7. Their nests are often parasitized by the Brown-headed Cowbird.
Scarlet Tanagers are often taken advantage of by Brown-headed Cowbirds. Female cowbirds act as nest parasites by laying their own eggs in the tanager’s nest. The cowbird’s egg usually hatches first and grows larger and faster than the tanager chicks. The baby cowbird will often give itself better odds by pushing out the other eggs or young from the nest.
If tanagers see a Brown-headed Cowbird hanging around a nest, they chase it off. However, if they don’t see the cowbird, they often end up raising a parasite’s chick by accident.
8. Males display their red and black feathers to woo females.
The male Scarlet Tanager puts his breeding plumage to good use. He will typically arrive in the U.S. a little sooner than the female (mid-May), setting up his breeding territory through singing battles with other males. These battles don’t end in fighting, there may be some displaying of feathers and at worst, a slightly aggressive chase.
After territories are established, each male works to woo one female per breeding season. He conducts his courtship dance on a branch below the female. He spreads his tail out and shows off the coloration of his wings.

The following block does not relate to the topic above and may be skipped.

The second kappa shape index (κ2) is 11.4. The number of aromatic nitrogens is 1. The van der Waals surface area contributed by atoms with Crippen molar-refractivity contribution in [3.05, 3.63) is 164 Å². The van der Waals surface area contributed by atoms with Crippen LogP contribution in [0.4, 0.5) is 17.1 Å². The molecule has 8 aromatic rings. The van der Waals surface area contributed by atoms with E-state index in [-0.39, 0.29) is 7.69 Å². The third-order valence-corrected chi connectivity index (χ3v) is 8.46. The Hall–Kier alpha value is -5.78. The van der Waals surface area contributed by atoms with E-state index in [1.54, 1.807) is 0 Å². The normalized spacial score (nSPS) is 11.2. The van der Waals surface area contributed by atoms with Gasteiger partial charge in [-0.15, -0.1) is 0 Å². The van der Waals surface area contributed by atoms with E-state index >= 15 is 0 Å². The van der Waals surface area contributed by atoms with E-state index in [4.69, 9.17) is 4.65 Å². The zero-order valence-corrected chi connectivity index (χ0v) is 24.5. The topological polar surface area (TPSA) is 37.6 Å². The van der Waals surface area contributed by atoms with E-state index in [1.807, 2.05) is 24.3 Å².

9. The female does most of the work raising the chicks.
After mating, the female builds the nest, incubates the blue-green spotted eggs, and covers about half of the chick-feeding duty. Males defend the territory from potential threats and other competitive Scarlet Tanagers and help feed the chicks after hatching.
In some situations, males do less feeding. After about 2 weeks, the hatchlings fledge but they still stay close to their parents for another two weeks. Both parents may feed them during this time, or sometimes just the mother.
10. They build their nests high in the trees.
The female Scarlet Tanager builds her nest between 20 and 30 feet off of the ground. She usually picks an oak, but most other deciduous trees will do. Placing her nest higher up in the tree’s canopy keeps it hidden from predators, especially those bad at climbing.
Females prefer to build nests which have a clear vantage point to the ground and easily accessible from multiple angles.
11. Identify them based on their calls.
You’re much more likely to hear a Scarlet Tanager before you see it. As we’ve mentioned, they spend most of their lives high above in the tree canopy, hidden from view by leaves.
If you’re doing some summer hiking in the woods, listen for the chick-burr call, which is made by both males and females. Once you hear it, look for flashes of scarlet – you’ll have an easier time trying to spot the male.
12. Scarlet Tanagers hang out with all kinds of birds during the winter.
South America is host to thousands of species of birds, many of which overwinter in the Andes mountains, just like the Scarlet Tanager. During the winter months, this songbird dwells alongside other species of birds in large mixed flocks.
Benefits to living in mixed flocks include a lower rate of predation and increased chances of finding food. Young birds have the opportunity to watch older birds and learn how to mimic their behavior.
Anna is a wildlife biologist who graduated from Texas A&M in 2020. She enjoys feeding, studying, and taking photos of wild birds and hummingbirds. She once worked as the hummingbird department manager at a Wild Birds Unlimited store.